Owls seek first place finish against long-time rivals
In each of the past five years, Rice swimming has lost the Conference USA first place title to Florida International University. This week, they hope to break this streak at the conference championships, hosted in Atlanta.
In the teams’ dual meet this past October, Rice eked out a two-point victory. According to head coach Seth Huston, though the Owls are at an inherent disadvantage, they still have an opportunity to come away with a victory over the Panthers this week.
“We know we are capable of competing with [Florida International] top to bottom,” Huston said. “The one thing we don’t have any control over is diving … we don’t have diving and they do, so that’s a really big asset for them.”
Last year, Rice lost to FIU in the conference championships by 63 points. However, FIU scored 242 points from diving events alone, meaning Rice handily beat the Panthers in the swimming events. It’s a twofold problem: The first, of course, is that Rice has no diving team, so it’s impossible for the Owls to score points in any diving events. But the issue is exacerbated by FIU’s utter dominance atop the diving leaderboards. In last year’s conference meet, among the three diving events — the 1-meter, 3-meter and platform dives — the Panthers placed at least four divers in the top five for each event. In the platform dive, they swept the entire top five.
Outside of the total team score, at the C-USA Championships Rice will also have an opportunity to qualify individual swimmers to compete in the NCAA Championships. In the team’s last meet against the University of Houston, nicknamed the “First Chance Meet” as a preparation meet for conference championships, several Rice swimmers put together strong individual performances in the short course and long course. Sophomore Marta Cano-Minarro posted the fifth-fastest 200-yard butterfly in school history (1:59.17) for a first-place finish, accompanying junior Ellery Parish, sophomore Erin Vance, senior Sarah Nowaski and freshman Virginie Qian in winning at least one individual event on the day.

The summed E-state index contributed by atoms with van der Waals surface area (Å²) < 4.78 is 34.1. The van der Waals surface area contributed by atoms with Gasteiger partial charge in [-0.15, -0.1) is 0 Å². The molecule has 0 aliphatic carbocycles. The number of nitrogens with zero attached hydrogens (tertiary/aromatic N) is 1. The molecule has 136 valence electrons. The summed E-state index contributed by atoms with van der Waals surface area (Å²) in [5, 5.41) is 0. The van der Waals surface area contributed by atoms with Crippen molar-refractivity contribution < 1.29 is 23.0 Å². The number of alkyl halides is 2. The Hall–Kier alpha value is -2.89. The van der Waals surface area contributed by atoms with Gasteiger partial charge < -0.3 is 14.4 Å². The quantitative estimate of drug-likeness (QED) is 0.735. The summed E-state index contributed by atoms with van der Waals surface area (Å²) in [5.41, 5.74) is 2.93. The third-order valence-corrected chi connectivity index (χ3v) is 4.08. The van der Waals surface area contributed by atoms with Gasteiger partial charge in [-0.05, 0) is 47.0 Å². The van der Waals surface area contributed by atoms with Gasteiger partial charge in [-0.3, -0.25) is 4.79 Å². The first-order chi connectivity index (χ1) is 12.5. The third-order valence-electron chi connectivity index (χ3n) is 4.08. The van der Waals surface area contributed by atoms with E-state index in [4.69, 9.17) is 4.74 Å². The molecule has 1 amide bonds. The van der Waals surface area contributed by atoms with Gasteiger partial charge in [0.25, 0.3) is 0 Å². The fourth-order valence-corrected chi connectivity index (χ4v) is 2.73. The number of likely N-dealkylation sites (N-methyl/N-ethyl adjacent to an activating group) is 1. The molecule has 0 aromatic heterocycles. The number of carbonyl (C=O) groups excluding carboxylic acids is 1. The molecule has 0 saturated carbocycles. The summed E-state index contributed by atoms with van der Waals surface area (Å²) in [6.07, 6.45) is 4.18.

Overall, Huston said he is pleased with where the team is at this point in its preparation for the conference meet.
“[The swimmers] are really in a good place before we back off and have them rested and peaked,” Huston said last week.
For the seniors on the team, the C-USA championship meet will mark the last time they take the water against opponents they have consistently faced throughout their four years at Rice. Huston said he believes the seniors on the team are in a very good position for their last C-USA Championships.
“[The seniors] all are carrying themselves really confidently,” Huston said. “They look really good in the water right now.”
Some of Rice’s first-place finishes at the First Chance Meet against UH were also season bests. Parish and freshman Zoe Spitz, who took the top two finishes in the 200-yard backstroke, both set season records, and Vance and Qian added bests of their own in the 200-yard breaststroke and 400-yard individual medley, respectively. According to Huston, the meet against UH serves as a strong indicator of how the team has improved thus far and how the team can improve further before the meet this week.
“We use that meet as a measuring stick of what we want to do over the next 10 days to prepare,” Huston said. “If they were swimming faster at the First Chance Meet than they were back in November at the Phill Hansel [Invitational], that’s a really good sign.”
The C-USA Championships begin on Wednesday and will last through Saturday. The meet will be held at the Georgia Tech Swim Center in Atlanta, and the final three days of competition will be televised on C-USA TV.
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